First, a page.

P703 Gut bacteria composition and familiality echo Inflammatory Bowel Disease type and pathological spectrum
Martinez-Gili, L.(1);Gordon, H.(2);Blad, W.(2);McDonald, J.A.K.(1);Holmes, E.(1);Marchesi, J.R.(1);Harbord, M.(2);
(1)Imperial College London, Department of Metabolism Digestion and Reproduction, London, United Kingdom;(2)Royal London Hospital, Department of Gastroenterology, London, United Kingdom;
Inflammatory bowel disease (IBD) aetiology encompasses genetic and environmental factors. Twin studies provide valuable insights to the familial degree (shared genetics and environment) of observed phenotypes. We characterised the gut bacterial composition of twins with IBD to find taxa associated with disease and estimate their familiality.
Faecal samples were collected from 88 monozygotic (MZ) and dizygotic (DZ) twin pairs concordant or discordant for Crohn’s disease (CD; 26 MZ; 19 DZ) or ulcerative colitis (UC; 16 MZ; 27 DZ). The 16S rRNA gene was sequenced and amplicon sequence variants (ASV) generated. ANCOM software was used to assess differences in IBD vs. non-IBD, stratifying by disease type (CD/UC) and adjusting for age, gender and smoking. Twin pair and zygosity were added as random effects to estimate familiality, defined as percentage of variation due to common environment and genetics. IBD-affected twins were used for differences in disease location or treatment. Participants reporting antibiotic/probiotic treatment within the last 3 months or with a stoma/pouch were not included. In UC, surgery-naive patients were compared to an excluded subset who underwent ileostomy or pouch surgery without any recent antibiotic courses.
Disease concordance in MZ twins was higher in CD (54%) than UC (19%). Alpha diversity was lower in CD, but not UC, and in ileostomy and pouch vs. surgery-naive UC. Principal component analysis showed that CD-affected twins clustered apart from non-IBD ones (Figure 1A). Familiality was lower in CD, with 5% of ASVs having familiality > 50%, compared to 17% in UC (Figure 1B). Two Lachnospirales order ASVs were less abundant in UC, while 15 ASVs from Clostridia, Bacteroidia, Bacilli and Coriobacteriia classes differentiated CD from non-IBD. Firmicutes were higher in CD (β= 0.95; 95%CI [0.34,1.56]), while no phyla changed in UC. Veillonella, Barnesiella, Faecalimonas and Holdemania genera had opposite trends in ileocolonic or colonic CD vs. ileal, and two Clostridia ASVs were lower in extensive and left-sided UC. Gemmiger and Butyricicoccus_A genera were reduced in UC patients taking aminosalicylates compared to untreated. No treatment differences were found in CD. Patescibacteria was higher in ileostomy and Verrucomicrobiota in pouch, while Bacteroidota and Firmicutes_A were lower in both surgeries.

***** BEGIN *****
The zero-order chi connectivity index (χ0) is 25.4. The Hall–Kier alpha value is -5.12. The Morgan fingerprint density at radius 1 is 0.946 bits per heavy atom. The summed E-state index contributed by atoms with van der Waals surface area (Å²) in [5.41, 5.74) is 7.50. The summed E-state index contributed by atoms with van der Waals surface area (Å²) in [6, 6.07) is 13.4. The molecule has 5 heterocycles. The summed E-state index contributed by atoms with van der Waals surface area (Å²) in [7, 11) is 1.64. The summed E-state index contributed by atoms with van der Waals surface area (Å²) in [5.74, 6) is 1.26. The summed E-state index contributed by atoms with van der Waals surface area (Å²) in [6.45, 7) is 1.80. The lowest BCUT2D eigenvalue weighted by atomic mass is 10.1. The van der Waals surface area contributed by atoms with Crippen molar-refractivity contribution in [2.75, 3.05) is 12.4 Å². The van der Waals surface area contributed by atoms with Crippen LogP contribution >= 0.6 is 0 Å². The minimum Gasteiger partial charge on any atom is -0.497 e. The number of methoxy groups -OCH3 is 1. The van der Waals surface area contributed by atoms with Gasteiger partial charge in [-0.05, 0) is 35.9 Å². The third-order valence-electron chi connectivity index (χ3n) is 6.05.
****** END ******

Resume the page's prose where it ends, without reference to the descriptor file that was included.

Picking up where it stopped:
Despite higher disease concordance, gut bacteria familiality in CD was lower than UC, indicating that bacterial composition is an information-rich matrix which captures the heterogeneity of IBD clinical manifestations. Accordingly, we found taxonomic changes specific to IBD presence, but also location, medication, or surgery.